Shanghai Stirfry

Wet markets are brilliant, all that fresh produce, some so fresh they are still alive, at least until you pick them out from the display. This local market in Shanghai has live chickens, fish, crabs and frogs amongst others.  And lets not be squeamish about this, the floor is very wet from the constant hosing off of blood and guts as we pick out our live ingredients and the stall owner dispatches them quickly into whatever serving size and shape we find appropriate. Add to that the array of fresh and exotic fruit, veges and spices and we soon have all the ingredients for our cooking lessons. Luckily we are not cooking frogs, or even the black chickens that I saw, the strangest things – their skin and flesh (raw) is completely black. All in all a lot more fun than a supermarket.

Shanghai Stirfry Cooking Class.

We make our way back  a couple of blocks to an edgy industrial Shikumen block that has been converted into a maze of small creative businesses. This is where the Chinese Cooking Workshop has one of it’s two classrooms, near the centre of Shanghai.  We all share one large central bench to prepare, and each have a dedicated gas burner and wok to cook with. The classroom is on the top floor of the building, and we can climb out the sash windows onto a roof terrace to take a break and take in the view. We have Chef Huang teaching us stirfry dishes today, and I am excited. The wok has been a staple in my kitchen since my student days, it’s quick one-dish cooking at its best. But I know there is a big difference between cooking in a wok and creating a genuine chinese dish, and I am hoping to bridge that gap a bit today.

Colourful Fish Strifry.

We start with San Se Yu Si, which translates literally as colourful sliced fish. It’s a simple dish of thinly sliced fish with red and green peppers. This is when we learn that pretty much every stirfry in Shanghai has a base seasoning of salt, sugar, pepper and chinese cooking wine, only small amounts, maybe half a teaspoon each of the salt, sugar and pepper per serving size, and a splash of cooking wine. In the same way, most will be finished with a last minute addition of corn starch (half a tablespoon) in cooking wine, to thicken any juices and create a glossy glaze so that the meal presents well. We slice the fish up into small strips by removing the skin, and then slicing the fillet into two layers about one cm thick each, and then slice across the fillet to create even strips one cm wide as well. Then we slice the the peppers into strips of the same size, as we strive to create the visual appearance of balance, so important in chinese cooking. Now its time to practise our wok skills, getting it really hot over the gas, first adding some green onion and ginger and then the peppers and fish, keeping the wok moving, tossing the ingredients around constantly. A quick final swirl of the cornstarch/cooking wine mix, and we serve up and sit down to eat our own creations. Now this is delicious,  it looks and tastes better than any stirfry I have cooked before, and is one I want to try again at home.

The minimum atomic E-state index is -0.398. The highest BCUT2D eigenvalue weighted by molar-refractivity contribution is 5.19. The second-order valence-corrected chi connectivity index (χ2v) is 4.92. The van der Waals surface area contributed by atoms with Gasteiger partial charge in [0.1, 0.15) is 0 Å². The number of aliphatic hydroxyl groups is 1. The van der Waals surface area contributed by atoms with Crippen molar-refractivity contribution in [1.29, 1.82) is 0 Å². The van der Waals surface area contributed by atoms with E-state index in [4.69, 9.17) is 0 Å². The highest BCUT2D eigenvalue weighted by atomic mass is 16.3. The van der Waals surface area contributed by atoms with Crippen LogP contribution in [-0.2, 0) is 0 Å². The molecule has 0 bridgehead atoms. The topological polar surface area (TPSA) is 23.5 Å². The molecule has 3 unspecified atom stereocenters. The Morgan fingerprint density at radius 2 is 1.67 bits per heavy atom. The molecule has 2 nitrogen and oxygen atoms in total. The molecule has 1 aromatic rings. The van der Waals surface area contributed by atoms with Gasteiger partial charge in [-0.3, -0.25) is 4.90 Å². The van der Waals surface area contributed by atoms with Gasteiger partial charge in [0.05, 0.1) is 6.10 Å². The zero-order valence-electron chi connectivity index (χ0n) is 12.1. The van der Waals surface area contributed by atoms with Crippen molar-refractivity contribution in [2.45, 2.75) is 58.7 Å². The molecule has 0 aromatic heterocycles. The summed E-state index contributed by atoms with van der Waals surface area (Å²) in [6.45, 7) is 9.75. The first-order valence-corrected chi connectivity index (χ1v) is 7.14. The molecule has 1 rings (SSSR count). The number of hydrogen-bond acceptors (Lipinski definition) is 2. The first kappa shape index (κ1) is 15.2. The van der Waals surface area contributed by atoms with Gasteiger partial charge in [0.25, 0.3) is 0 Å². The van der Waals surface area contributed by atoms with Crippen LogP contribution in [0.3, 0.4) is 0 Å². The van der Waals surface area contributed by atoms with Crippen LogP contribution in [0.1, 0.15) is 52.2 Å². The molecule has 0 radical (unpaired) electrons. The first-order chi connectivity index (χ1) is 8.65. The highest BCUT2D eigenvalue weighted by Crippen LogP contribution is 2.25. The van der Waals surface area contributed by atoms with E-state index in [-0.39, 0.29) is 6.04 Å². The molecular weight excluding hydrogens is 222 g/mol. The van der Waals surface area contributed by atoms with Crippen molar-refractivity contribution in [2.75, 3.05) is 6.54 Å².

Shanghai stir-fried mushrooms.

Now we move onto Chao Shuang Gu, two mushrooms with oyster sauce, another descriptive name. This time we dunk the mushrooms and bok choy in boiling water briefly first, then start the stirfry with the salt, sugar, pepper and cooking wine, add oyster sauce and mushrooms, then the corn starch. Plate up with the bok choy and a dash of sesame oil. Another chance to sit down and eat our own efforts, and its also a good opportunity to hear about the life of Chef Huang and his family in Shanghai.

Shanghai Chaomain.

Our final dish is also a classic, Shanghai Chaomian. This follows the methods and techniques already learned, except we boil the noodles first, then stirfry shredded pork, baby bok choy, mushrooms with both light and dark soy sauce, and then mix through the noodles. This dish is so filling, on top of the two plates that I have already eaten, that I can’t even finish it, but it does taste delicious as well.

And all too soon our half day is over, our bellies are full, our cooking skills improved. I want to make sure I remember my salt/sugar/pepper/cooking wine seasoning mix as the base of each dish, the dash of starch/cooking wine at the end to make it shine, and the need to constantly throw the ingredients around by agitating the wok continuously over the flame, using my wrist, not by stirring. These are my souvenirs to take home and put into practice. Now it’s time to explore all the studios in all the alleyways in this Shikumen building, full of all sorts of intriguing creative studios and businesses.